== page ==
THREE men have been charged over the importation of almost 90 kilograms of methamphetamine hidden in five shipments of futons into Sydney.

They were arrested as part of a six-month joint investigation into a criminal syndicate that allegedly worked to import the drugs.

Operation Hesperidium began in March 2023 after Australian Border Force officers examined a consignment of futons imported into Sydney from the United States.

ABF officers found 5.5 kilograms of meth in the consignment, and they found another 15 kilograms of meth two weeks later in a separate shipment of futons.

Australian Federal Police and ABF investigations in Australia assisted Homeland Security Investigations (HSI) and US Customs and Border Protection (CBP) as it detected and seized a combined total of 68 kilograms of meth concealed in another three shipments of futons before they were exported from the US.

The three other shipments were destined for various Sydney addresses.

The AFP searched a property in Burwood on 2 May arresting and charging a 33-year-old man for his alleged role in facilitating the 15-kilogram consignment detected in Sydney in March 2023.

A second Burwood man, 23, was identified and arrested by the AFP on 6 June 2023 in connection to a separate consignment of 15 kilograms of methamphetamine seized by HSI and CBP.

A search warrant at the second man’s Burwood residence saw AFP officers seize a fraudulent driver’s licence, 20 kilograms of pseudoephedrine, 100 grams of cocaine and an encrypted electronic device.

A Waterloo man, 23, was arrested and charged on 5 September when AFP investigators searched his home. They believe he was attempting to import more than 8 kilograms of methamphetamine in one of the consignments of futons intercepted in the US.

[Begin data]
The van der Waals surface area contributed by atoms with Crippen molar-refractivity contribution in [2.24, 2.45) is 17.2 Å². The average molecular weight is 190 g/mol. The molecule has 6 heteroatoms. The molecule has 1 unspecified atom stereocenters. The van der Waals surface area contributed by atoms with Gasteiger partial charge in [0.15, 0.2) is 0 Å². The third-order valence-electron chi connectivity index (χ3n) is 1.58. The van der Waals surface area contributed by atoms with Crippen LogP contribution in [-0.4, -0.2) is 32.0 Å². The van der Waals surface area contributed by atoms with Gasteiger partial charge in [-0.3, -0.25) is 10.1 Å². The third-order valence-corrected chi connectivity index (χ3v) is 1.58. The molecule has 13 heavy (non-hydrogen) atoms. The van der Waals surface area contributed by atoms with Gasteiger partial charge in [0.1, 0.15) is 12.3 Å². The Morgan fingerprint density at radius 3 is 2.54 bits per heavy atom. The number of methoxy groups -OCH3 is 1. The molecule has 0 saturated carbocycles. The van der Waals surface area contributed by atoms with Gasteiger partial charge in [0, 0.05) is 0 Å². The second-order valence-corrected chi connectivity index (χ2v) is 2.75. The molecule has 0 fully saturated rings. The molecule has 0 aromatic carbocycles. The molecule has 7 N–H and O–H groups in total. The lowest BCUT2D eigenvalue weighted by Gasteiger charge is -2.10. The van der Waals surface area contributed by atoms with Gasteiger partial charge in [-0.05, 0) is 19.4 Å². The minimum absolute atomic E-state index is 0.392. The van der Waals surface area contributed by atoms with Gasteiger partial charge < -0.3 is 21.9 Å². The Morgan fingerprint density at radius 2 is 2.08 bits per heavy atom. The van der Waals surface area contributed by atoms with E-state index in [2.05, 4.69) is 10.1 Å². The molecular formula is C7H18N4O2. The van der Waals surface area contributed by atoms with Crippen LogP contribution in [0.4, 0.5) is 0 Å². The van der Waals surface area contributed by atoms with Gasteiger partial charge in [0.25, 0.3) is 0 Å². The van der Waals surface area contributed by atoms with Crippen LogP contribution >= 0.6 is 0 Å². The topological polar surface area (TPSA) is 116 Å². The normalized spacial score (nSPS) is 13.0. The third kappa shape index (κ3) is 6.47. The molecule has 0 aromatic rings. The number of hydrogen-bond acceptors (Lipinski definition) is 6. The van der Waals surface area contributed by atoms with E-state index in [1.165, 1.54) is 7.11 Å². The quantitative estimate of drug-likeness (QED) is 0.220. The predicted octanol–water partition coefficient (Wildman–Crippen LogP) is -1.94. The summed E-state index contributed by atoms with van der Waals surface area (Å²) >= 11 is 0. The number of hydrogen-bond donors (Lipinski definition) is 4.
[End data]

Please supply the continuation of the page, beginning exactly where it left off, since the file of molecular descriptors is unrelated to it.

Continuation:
AFP Detective Acting Superintendent Jeremy Staunton said the AFP works with international and domestic law enforcement partners to investigate and target drug traffickers.

“People who believe they can get away with importing drugs in relatively smaller quantities without any consequences need to think again,” Det A/Supt Staunton said.  

“We share information on a regular basis, and our partners all around the world have shown they are willing to work with us to stop drugs ever reaching Australian shores.”

Acting ABF Superintendent Marc Rea said the outcome was an example of the successful partnership Australian authorities share with domestic and international law enforcement,

“I particularly congratulate the ABF officers who detected the initial shipment,” A/g Superintendent Rea said.

“These men won’t be sleeping softly tonight, and if proven guilty, will face the full consequences of their actions for attempting to import these dangerous substances into our community.”

All three men have been charged with attempting to possess a commercial quantity of methamphetamine. These charges carry a maximum penalty of life imprisonment.